Our mission is to investigate complex quantum systems, engineer novel devices and educate students to advance quantum technologies for scientific and societal impact.
Technological progress goes hand in hand with incessant advances in computing power. Modern personal electronic devices have the computational power of a supercomputer from just a decade ago. Computer-aided designs, logistics, data analysis and cognitive computing have become an essential part of modern life. However, current progress in down-scaling transistors reaches physical limits when approaching atomic scales, and heat dissipation becomes a severe issue with increasing transistor densities.
Above all, certain complex physical problems such as computing energy spectra, correlations or time dynamics in molecular and condensed matter systems are beyond the reach of classical computers. Because of the exponential growth of Hilbert space with the number of particles, such computations require exponential resources preventing the computation of realistic systems.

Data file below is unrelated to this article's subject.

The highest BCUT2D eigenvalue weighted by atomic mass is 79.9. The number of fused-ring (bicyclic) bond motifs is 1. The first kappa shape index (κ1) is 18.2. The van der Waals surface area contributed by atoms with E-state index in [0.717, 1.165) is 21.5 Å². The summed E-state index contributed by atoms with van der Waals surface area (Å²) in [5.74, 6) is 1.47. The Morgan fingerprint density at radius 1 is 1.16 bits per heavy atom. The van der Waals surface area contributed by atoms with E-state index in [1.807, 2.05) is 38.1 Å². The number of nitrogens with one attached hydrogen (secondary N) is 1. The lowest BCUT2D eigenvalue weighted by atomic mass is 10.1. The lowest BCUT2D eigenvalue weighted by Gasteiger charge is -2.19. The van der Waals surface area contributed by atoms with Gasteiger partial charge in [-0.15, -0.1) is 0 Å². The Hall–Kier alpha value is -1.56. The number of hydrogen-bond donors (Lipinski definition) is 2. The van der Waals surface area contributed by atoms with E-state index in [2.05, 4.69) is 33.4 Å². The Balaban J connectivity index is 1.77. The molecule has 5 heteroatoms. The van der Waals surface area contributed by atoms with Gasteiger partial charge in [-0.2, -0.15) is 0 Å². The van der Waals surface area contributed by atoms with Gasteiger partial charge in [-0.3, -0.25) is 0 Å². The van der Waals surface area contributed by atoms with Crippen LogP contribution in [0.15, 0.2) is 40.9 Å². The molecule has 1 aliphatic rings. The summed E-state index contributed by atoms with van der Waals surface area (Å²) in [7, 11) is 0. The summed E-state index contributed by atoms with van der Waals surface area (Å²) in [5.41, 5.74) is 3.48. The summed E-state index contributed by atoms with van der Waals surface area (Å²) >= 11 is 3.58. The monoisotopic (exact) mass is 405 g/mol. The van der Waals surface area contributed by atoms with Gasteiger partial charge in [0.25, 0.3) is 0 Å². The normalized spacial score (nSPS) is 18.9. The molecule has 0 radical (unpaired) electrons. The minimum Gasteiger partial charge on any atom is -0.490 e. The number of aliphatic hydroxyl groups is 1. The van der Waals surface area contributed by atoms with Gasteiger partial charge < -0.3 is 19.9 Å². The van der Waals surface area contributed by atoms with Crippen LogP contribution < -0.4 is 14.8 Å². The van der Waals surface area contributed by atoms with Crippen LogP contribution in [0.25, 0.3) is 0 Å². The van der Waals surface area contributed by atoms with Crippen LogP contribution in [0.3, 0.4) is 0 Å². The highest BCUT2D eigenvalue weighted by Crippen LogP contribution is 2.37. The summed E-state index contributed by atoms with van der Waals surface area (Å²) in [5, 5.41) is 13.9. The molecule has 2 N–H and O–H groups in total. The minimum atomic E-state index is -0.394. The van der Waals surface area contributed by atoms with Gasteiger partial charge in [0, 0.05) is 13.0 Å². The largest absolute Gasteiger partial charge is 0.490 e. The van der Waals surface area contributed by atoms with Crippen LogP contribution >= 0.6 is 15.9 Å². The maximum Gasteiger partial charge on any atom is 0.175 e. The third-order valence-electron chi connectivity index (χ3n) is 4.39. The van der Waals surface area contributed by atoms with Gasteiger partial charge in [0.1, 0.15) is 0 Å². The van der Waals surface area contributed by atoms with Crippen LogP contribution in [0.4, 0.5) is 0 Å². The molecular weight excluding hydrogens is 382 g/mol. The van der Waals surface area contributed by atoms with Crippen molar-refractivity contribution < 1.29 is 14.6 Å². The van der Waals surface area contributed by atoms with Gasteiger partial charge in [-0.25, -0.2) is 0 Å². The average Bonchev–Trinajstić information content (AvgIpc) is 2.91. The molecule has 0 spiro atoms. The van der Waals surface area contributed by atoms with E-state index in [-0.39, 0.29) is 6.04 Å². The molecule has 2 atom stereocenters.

A quantum computer may provide the means to compute ground-state energies, energy spectra, time dynamics and correlations of such systems efficiently. It is even expected that certain types of optimization problems with application in logistics, time-scheduling and others could be solved more efficiently with the help of quantum effects.
In our experiments, we use superconducting qubits, which can be manipulated on short time scales with respect to their coherence times within a cryogenic environment. Thanks to the relatively simple and reliable fabrication there exists a clear path towards a scalable architecture to realize the building blocks of a future quantum computer.
As a main focus we are exploring qubit–qubit coupling schemes based on parametrically driven tunable couplers to achieve high-fidelity interactions between highly coherent superconducting qubits. As a potential application we explore quantum neural networks using adiabatic manipulation protocols.